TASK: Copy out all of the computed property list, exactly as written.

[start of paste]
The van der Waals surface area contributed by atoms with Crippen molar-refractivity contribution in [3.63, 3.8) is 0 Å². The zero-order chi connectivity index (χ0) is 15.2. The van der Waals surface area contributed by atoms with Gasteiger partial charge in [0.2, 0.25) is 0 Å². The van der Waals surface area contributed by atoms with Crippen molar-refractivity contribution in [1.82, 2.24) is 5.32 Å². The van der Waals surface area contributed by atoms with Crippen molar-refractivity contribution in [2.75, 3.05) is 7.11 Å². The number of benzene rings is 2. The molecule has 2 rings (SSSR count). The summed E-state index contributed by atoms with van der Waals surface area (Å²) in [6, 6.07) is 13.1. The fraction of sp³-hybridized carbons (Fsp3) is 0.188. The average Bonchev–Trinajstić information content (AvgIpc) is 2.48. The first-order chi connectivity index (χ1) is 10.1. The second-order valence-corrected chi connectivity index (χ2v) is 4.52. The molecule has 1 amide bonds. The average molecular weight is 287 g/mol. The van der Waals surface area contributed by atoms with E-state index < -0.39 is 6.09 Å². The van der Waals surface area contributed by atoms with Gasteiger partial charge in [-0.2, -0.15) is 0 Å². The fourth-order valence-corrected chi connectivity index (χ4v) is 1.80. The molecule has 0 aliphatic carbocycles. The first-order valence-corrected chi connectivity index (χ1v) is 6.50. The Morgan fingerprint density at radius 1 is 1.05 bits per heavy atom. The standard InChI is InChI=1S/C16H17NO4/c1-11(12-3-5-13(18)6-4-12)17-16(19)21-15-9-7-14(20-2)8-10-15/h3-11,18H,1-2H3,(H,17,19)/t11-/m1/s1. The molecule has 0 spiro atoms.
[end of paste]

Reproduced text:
The van der Waals surface area contributed by atoms with Crippen molar-refractivity contribution in [3.63, 3.8) is 0 Å². The zero-order chi connectivity index (χ0) is 15.2. The van der Waals surface area contributed by atoms with Gasteiger partial charge in [0.2, 0.25) is 0 Å². The van der Waals surface area contributed by atoms with Crippen molar-refractivity contribution in [1.82, 2.24) is 5.32 Å². The van der Waals surface area contributed by atoms with Crippen molar-refractivity contribution in [2.75, 3.05) is 7.11 Å². The number of benzene rings is 2. The molecule has 2 rings (SSSR count). The summed E-state index contributed by atoms with van der Waals surface area (Å²) in [6, 6.07) is 13.1. The fraction of sp³-hybridized carbons (Fsp3) is 0.188. The average Bonchev–Trinajstić information content (AvgIpc) is 2.48. The first-order chi connectivity index (χ1) is 10.1. The second-order valence-corrected chi connectivity index (χ2v) is 4.52. The molecule has 1 amide bonds. The average molecular weight is 287 g/mol. The van der Waals surface area contributed by atoms with E-state index < -0.39 is 6.09 Å². The van der Waals surface area contributed by atoms with Gasteiger partial charge in [-0.2, -0.15) is 0 Å². The fourth-order valence-corrected chi connectivity index (χ4v) is 1.80. The molecule has 0 aliphatic carbocycles. The first-order valence-corrected chi connectivity index (χ1v) is 6.50. The Morgan fingerprint density at radius 1 is 1.05 bits per heavy atom. The standard InChI is InChI=1S/C16H17NO4/c1-11(12-3-5-13(18)6-4-12)17-16(19)21-15-9-7-14(20-2)8-10-15/h3-11,18H,1-2H3,(H,17,19)/t11-/m1/s1. The molecule has 0 spiro atoms.